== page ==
The first Beverly Hills complete streets process community workshop was held on Monday, March 12th, to kick off the drafting of the city’s complete streets plan. This is the first step in the creation of a complete streets plan. More workshops and city meetings will follow, but this event suggested that Beverly Hills is ready for complete streets. Here’s my recap. Continue reading
Better Bike invites you to attend the Beverly Hills complete streets visioning workshop tonight, Monday, March 12th at 6:30pm. This event kicks-off a planning process for which our alternative mobility community has long waited: the preparation of an actual complete streets plan 40 years after the city adopted our first, and only, Bicycle Master Plan. Continue reading
Earlier this year, then-Secretary of the U.S. Department of Transportation challenged American localities to make travel safer for bicycle riders and pedestrians. In March he invited US mayors to sign on, and Beverly Hills accepted the challenge back in February. But we’ve heard nothing from City Hall about it since then. Is our city doing anything to meet the Mayors’ Challenge for bike-friendly streets? Continue reading
Reading the Complete Streets June newsletter‘s call for federal action on safe streets, we see that not one of our representatives (Waxman, Boxer or Feinstein) has cosponsored either the House bill or Senate bill under consideration. Beverly Hills can use the support: we’re one of the state’s most dangerous little cities for walkers and riders.
Chattanooga, Tennessee beat Beverly Hills in the broadband arena a few years ago with citywide 1gigabit-per-second Internet. Back then nobody paid much attention: Chattanooga is hardly on the minds of many Angelenos. But our own city dithered on broadband, which left Time Warner with a broadband monopoly. Now Chattanooga leaps ahead with a real complete streets policy to make travel safer for all road users. Yet our our “world class” city can’t seem to entertain a discussion about street safety or plan effectively for multimodal mobility. What gives?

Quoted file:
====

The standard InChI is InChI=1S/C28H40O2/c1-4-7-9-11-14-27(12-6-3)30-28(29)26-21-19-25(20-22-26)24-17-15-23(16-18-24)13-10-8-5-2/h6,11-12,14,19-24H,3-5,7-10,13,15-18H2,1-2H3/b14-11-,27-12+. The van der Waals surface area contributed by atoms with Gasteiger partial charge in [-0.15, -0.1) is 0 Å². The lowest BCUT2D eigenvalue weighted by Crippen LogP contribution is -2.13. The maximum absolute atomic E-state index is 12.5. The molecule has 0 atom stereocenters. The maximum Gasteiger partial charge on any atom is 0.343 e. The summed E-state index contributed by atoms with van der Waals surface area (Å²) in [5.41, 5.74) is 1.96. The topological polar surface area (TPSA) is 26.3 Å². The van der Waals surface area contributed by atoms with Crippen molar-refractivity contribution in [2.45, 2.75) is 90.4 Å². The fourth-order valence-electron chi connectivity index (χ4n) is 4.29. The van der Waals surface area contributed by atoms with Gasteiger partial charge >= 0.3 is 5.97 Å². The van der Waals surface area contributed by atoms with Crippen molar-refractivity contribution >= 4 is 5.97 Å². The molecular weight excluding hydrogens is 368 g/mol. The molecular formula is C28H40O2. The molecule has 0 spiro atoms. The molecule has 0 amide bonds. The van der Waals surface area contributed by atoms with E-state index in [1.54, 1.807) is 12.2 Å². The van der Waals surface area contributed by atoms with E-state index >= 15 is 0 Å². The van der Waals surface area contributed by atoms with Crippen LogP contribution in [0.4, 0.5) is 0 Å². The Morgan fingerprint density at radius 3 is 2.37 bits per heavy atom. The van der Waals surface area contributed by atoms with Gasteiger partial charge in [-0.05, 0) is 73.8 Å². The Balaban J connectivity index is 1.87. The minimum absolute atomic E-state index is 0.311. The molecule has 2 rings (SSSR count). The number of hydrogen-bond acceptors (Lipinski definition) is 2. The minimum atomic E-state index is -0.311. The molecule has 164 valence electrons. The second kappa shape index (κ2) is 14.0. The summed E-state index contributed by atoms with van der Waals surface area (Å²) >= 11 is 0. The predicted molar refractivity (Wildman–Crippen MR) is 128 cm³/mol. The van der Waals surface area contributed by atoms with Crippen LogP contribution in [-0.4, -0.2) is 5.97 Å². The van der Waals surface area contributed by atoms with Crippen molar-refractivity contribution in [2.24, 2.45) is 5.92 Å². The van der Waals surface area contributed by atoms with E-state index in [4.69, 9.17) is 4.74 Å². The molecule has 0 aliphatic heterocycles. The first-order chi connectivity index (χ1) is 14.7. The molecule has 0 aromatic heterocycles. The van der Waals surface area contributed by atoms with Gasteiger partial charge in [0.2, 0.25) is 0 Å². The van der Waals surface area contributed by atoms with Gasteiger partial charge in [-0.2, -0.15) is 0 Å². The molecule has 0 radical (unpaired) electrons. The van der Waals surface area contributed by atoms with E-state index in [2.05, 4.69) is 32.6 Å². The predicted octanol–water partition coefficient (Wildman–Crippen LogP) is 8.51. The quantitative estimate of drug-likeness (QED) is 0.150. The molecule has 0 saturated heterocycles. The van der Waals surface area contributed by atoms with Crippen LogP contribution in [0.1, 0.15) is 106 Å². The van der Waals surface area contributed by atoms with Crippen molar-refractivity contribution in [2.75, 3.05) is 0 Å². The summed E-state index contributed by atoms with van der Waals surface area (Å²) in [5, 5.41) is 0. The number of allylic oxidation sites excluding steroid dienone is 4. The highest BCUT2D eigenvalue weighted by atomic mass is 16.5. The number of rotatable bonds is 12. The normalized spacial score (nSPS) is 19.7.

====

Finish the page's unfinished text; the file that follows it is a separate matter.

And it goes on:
Over the past decade New York City has been transformed from a hardscrabble city where motorists practically had the run of city streets (perhaps our greatest public space!) to a hardscrabble city where those of us who walk and bike have at least a fighting chance to survive. And while the playing field is not exactly level, the transformation of high-profile thoroughfares suggests the problem is recognized. With appropriate policies, better enforcement and continued infrastructure improvements, we’ll at least put non-motorists back on the scoreboard after a century+ shutout by motor traffic interests and an ongoing assist from unaccountable policymakers.
Complete Streets principles state that our roads must be safely accessible to all users regardless of mode choice. That represents clear break from the the Mesozoic era of automobility when the blacktop was the exclusive province of motorists. Yet it has yet to catch on with state transportation agencies and local departments of transportation. To the rescue comes the Safe Streets Act of 2013. Co-authored by California’s Representative Doris Matsui (Sacramento), the legislation would to force states and localities to recognize their responsibility to finally make our streets more safe.
Horace Mann on Wednesday evening hosted a PTA-organized forum intended to jump start a community conversation about making city streets near our schools safer and more bike-friendly for children and parents. The forum was organized by current Horace Mann PTA president Jeffrey Grijalva and past President Howard Goldstein and moderated by Horace Mann parent Jeffrey Courion, who is an advocate for building community the old-fashioned way: by walking our streets and running errands by bicycle.
An update following today’s City Council’s April 17th Study Session. In our earlier review of the draft request for proposals (RFP) for the Santa Monica Boulevard conceptual design, we noted that RFP language seemed to slight the bike lanes option. We also noted that it presumed community opposition to boulevard expansion for lanes, and we also observed that the draft RFP failed to include Complete Streets principles. We argued that because the RFP establishes bidder expectations, it’s important to craft it carefully. Councilmembers agreed and sent it back for revisions. Here’s the recap.